FACULTY, CENTER FOR GRADUATE STUDIES
Tony Pizur received his PhD in Economics from the International University of Kyrgyzstan and A.M. in Economics from Brown University. His B.A. in International Relations is from Canisius College. His practitioner experience includes directing the international strategic planning group for a Fortune 500 Consumer Products Company and serving as Director of Finance for an international nonprofit organization. Tony’s research focuses on international economics and financial decision making.
Ph.D - Economics - 1999, The International University of Kyrgyzstan, Bishkek, Kyrgyzstan
Capital Reaccumulation for the Reconstruction of Autarkic Kyrgyz Industries
The dissertation focused on the transitional economy of the Kyrgyz Republic in the 1990s. The evolution of the economy was analyzed with a macroeconomic assessment of structural changes, monetary policy, tax reform, orientation of international trade, and the stages and methods of privatization. The information was then synthesized to construct a warrant program for optimal capital reaccumulation programs for autarkic Kyrgyz industries in the agricultural and production sectors. The social impact of the proposed programs was measured. The dissertation concluded with an evaluation of institutional capacity relative to transitional economic policy.
National Business & Economics Society (March 2008; Honolulu, HI)
“Quantitative Methodologies for Analyzing International Trade Patterns in Higher Dimensions”
International trade patterns pose special challenges to researchers attempting to determine the direction of trade among several countries or trading blocs. While bilateral two-dimensional trade is easily discussed with comparative figures and statistics, a more mathematically rigorous approach must be adopted when dealing with systems and patterns of trade. Linear algebra provides a quantitative theoretical construct to measure the orientation of trade in higher dimensions, although as the dimensions increase the descriptive scope the approach weakens. The linear algebra tools can be applied to a variety of cases in international trade analysis.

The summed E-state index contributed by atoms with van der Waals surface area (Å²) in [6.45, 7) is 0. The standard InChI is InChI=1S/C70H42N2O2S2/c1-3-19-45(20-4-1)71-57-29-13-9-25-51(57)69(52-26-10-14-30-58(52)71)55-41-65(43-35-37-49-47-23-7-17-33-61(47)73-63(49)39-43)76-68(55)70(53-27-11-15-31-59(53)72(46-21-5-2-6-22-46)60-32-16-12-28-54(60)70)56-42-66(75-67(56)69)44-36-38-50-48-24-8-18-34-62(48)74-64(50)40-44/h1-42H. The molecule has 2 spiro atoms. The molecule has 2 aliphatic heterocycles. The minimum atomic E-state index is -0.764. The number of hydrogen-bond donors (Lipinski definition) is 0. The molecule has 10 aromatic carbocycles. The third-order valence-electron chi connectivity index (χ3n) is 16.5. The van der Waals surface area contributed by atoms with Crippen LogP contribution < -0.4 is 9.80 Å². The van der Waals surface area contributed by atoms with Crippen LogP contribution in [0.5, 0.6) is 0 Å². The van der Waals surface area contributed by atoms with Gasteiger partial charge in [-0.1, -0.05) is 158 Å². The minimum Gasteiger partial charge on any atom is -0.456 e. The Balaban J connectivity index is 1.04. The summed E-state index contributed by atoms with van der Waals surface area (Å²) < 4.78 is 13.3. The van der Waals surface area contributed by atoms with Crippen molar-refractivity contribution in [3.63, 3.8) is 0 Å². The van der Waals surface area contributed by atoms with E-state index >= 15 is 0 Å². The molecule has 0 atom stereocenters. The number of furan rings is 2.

The Central Asia-Caucasus Analyst
Volatile Commodity Prices: How Kazakhstan Manages Risk (September 15, 2010)
During the global economic slowdown, commodity prices have both soared and plummeted. As gold’s value recently reached all-time highs, journalists discussed gold-bar-dispensing ATM’s in Abu Dhabi, and investment experts proffered dire warnings of a crash. Industrial commodities, in contrast, suffered deep contractions in demand. Just as individual investors faced increased risk, the government of Kazakhstan saw its tax revenue stream swing with the vicissitudes of the world’s commodity markets. To enhance stability in the private and public sectors, new transfer pricing regulations were introduced in July. The goals were to increase transparency, smooth out price fluctuations, and conform to accepted international standards.
This study was part of the The Central Asia-Caucasus Institute & Silk Road Studies Program, a joint transatlantic research and policy center.
3rd Place AWARD
21st Amendment Essay Contest
(The Center for Alcohol Policy, Dec 2008)
The 21st Amendment broadly provides powers to the states to regulate the distribution and sale of alcoholic beverage products. The states have three main objectives: public safety, customer satisfaction, and revenue collection. The vision and mission statements of state Alcohol Beverage Control Boards are analyzed to reveal the relative organizational differences between monopoly and non-monopoly states. The economic costs and benefits of maintaining a monopoly system are discussed, and a potential solution to improve consumer choice under a monopoly system is put forth. The language of the 21st Amendment creates tremendous flexibility to solve market imperfections and to withstand the test of time.
Certificate in Economic Measurement (April, 2010)
from The National Association of Business Economists